GRAND JUNCTION, Colo. — Lily Thorpe, the newest player on Colorado's political landscape, was making a key point about education policy when she called over her mother and spit gum into her hand.
Then she finished her thought.
"The No Child Left Behind law is good, but kids are still left behind," Lily said. "President Bush didn't put enough money in to fund the law. He said no kids should be left behind, but he didn't fund tutors or books."
Lily, wearing pink-and-white sneakers with smiley faces on the laces, sat on the edge of her chair. She suddenly looked bored and began walking around the room, doing little skips and kicks.
"Do you know I have a doll signed by Marie Osmond?" she asked.
Such is the mercurial world of Colorado's youngest politico. Lily, 10, is founder of Kids Campaign, a political action committee dedicated to raising awareness about children's issues. Since starting the PAC in February, the self-possessed fifth grader has become a minor celebrity, traveling around the state collecting money, meeting politicians and giving speeches.
Colorado Secretary of State Donetta Davidson said the 3-foot-11, 52-pound Lily was the youngest leader of a PAC in the state, and probably the nation.
"I certainly haven't heard of anyone younger," Davidson said. "Unlike many other states, Colorado doesn't have age limits on who can run a political action committee."
Lily has a team of advisors who make sure she's following proper election laws, but there is little doubt who's in charge.
"I founded it, so I guess I'm the boss," she said.
Lily started the campaign after trying to research a class project and finding that the school encyclopedias were 14 years old. She then discovered her school had just one part-time tutor for 500 students, and a fraying infrastructure.
"I realized our voices didn't really matter," she said. "When people are voting, the kids are left out."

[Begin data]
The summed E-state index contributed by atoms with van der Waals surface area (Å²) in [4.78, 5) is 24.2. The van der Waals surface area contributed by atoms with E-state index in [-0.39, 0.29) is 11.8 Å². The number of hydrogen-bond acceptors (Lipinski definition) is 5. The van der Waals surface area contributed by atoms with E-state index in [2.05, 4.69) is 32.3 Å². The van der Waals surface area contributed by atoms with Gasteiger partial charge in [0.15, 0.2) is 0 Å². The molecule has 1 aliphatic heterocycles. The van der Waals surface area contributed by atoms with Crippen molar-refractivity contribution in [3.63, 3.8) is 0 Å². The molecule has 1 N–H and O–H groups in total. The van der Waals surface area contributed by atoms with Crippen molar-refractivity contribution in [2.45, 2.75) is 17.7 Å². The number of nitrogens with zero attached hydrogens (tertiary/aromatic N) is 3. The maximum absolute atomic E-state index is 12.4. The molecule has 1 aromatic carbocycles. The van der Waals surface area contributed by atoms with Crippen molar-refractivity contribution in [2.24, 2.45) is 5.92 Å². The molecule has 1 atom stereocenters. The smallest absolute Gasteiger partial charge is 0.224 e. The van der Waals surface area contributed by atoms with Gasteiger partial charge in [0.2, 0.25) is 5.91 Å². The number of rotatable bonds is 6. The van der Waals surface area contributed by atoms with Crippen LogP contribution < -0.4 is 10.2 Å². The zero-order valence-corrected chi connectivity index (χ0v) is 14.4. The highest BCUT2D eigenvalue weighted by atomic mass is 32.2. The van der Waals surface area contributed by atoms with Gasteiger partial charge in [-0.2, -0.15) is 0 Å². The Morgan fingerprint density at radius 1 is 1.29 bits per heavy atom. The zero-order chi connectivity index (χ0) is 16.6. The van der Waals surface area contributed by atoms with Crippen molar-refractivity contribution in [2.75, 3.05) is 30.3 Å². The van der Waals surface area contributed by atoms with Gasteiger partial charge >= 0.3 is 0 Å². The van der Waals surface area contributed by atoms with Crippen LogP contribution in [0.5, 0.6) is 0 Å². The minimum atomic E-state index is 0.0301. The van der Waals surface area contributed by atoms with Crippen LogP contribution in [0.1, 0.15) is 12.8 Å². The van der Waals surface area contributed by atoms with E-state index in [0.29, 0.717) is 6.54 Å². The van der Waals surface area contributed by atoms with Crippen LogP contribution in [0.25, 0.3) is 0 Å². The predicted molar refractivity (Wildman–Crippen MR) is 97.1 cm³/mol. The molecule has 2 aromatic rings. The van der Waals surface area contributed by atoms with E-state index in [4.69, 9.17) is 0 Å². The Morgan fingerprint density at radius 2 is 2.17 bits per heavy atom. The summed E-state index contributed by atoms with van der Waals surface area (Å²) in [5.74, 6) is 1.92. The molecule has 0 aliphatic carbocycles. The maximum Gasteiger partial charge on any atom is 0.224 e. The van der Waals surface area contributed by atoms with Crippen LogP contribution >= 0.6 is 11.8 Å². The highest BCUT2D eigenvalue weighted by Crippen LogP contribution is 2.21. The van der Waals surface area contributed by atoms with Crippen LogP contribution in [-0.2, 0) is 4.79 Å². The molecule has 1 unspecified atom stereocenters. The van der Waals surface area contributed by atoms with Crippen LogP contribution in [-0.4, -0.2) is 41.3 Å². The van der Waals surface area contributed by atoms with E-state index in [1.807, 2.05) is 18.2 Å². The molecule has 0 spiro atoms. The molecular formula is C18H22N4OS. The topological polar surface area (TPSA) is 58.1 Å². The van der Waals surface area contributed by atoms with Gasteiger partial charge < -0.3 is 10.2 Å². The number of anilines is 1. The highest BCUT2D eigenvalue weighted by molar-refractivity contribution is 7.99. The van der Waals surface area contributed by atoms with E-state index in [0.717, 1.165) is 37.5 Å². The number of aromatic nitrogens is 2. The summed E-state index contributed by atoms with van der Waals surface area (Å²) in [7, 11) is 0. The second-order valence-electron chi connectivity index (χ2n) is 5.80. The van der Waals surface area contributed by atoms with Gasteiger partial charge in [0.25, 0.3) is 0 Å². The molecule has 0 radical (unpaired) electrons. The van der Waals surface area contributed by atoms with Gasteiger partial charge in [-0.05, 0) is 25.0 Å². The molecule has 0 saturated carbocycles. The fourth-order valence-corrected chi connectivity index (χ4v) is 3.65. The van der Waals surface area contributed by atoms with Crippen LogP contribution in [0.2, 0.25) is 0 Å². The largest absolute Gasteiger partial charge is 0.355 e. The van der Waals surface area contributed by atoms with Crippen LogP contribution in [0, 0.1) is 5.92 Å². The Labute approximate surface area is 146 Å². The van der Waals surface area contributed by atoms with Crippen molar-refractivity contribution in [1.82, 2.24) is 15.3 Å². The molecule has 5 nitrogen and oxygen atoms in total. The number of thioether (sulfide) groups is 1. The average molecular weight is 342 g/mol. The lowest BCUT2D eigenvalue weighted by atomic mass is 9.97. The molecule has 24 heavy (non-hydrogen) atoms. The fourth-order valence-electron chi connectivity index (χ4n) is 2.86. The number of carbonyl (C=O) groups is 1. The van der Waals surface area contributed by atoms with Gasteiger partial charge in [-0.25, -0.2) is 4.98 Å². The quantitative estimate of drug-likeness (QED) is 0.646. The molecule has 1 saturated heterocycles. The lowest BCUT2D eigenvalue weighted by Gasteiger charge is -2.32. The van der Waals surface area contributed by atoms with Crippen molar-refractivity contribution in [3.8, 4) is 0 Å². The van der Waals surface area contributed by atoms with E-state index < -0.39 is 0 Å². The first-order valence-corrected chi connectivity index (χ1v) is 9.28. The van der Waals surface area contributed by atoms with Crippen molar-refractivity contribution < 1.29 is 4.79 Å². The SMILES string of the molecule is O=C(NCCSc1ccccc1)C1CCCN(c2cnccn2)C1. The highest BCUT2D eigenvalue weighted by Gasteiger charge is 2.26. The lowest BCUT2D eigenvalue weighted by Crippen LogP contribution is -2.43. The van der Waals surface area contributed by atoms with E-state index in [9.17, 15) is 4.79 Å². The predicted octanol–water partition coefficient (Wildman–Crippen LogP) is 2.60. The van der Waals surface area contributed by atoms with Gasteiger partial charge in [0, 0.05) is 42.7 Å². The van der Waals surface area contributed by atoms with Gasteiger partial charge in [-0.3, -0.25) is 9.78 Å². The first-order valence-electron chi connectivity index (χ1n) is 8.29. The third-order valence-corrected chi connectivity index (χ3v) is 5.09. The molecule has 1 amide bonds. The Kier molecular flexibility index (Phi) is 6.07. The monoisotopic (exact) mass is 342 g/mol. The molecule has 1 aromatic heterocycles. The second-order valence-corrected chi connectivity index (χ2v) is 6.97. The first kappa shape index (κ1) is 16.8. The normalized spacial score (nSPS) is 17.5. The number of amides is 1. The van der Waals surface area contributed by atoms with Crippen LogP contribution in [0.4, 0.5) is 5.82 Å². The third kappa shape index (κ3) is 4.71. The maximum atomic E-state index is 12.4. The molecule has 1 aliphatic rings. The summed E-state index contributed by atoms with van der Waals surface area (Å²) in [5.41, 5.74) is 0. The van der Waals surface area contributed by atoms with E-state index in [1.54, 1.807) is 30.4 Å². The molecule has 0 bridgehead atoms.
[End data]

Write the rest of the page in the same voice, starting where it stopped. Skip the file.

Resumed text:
So she started Kids Campaign. Shortly after, Lily opened an office across the hall from her family's bail bond business in this dusty town on Colorado's western border.
The walls are covered top to bottom with newspaper articles, flags and political campaign signs.
"The first thing I do when I come in is spray the air freshener, then start clipping the newspaper," said Lily, wearing red, white and blue bows in her hair. "I read the articles, especially those about me, and I read the comics."
The blue-eyed activist alternates between playful moppet and policy wonk. One minute she's grimly discussing teen suicide, the next she's gushing about a new line of dolls. Outgoing letters are stamped with lucky shamrocks.
As head of her own political organization, Lily said, she tries to be nonpartisan.
"The Bush campaign is yada, yada, yada. Bush is great, yada, yada," she said, mocking grown-up partisan discourse. "The Kerry campaign is yada, yada, yada. Kerry is great, yada, yada."
Then she carefully thinks out her own views.
"If they really like each other and are happy together ... " she paused. "But then again, the Bible says marriage is between a man and a woman. But if they are really, truly happy together it's, like, their choice."
Roger Green, a local attorney advising Lily, said the PAC wanted to steer clear of giving individual candidates money, preferring instead to endorse those it thought best supported children's issues.
"The goal is to educate politicians about these issues and to educate children and parents on how to influence politicians," he said. "I think this has national implications. Children's issues are not just in Colorado. This PAC could be a catalyst for other groups."
The group has raised $1,000, mostly from local political candidates, community organizations and businesses. The money will be used to publicize children's issues.
Craig Meis donated $25.
"It's pretty funny when you have all of these big politicians in a room, and she comes and steals the show," said Meis, who is running for Mesa County commissioner. "She's probably more direct than most politicians. I think she is a force because of all the attention she has gotten."
Those pushing causes try to enlist Lily's support, knowing she's a camera magnet.
"She has a pretty strong will and is well-grounded," said her mother, Maria Thorpe. "She has no problem saying no."
Lily proceeded to recite "no" repeatedly until her mother told her to cut it out.
As she tries to determine whom to endorse, Lily has drawn up a questionnaire asking local candidates where they stand on children's issues. She has photocopied their answers and handed them out at a Grand Junction mall, where she has set up a table and urges people to vote. Sometimes she naps under the table.
"If they did something for kids before they ran for election, you might think they are being more honest when they say they will do something for kids when they get elected," she said.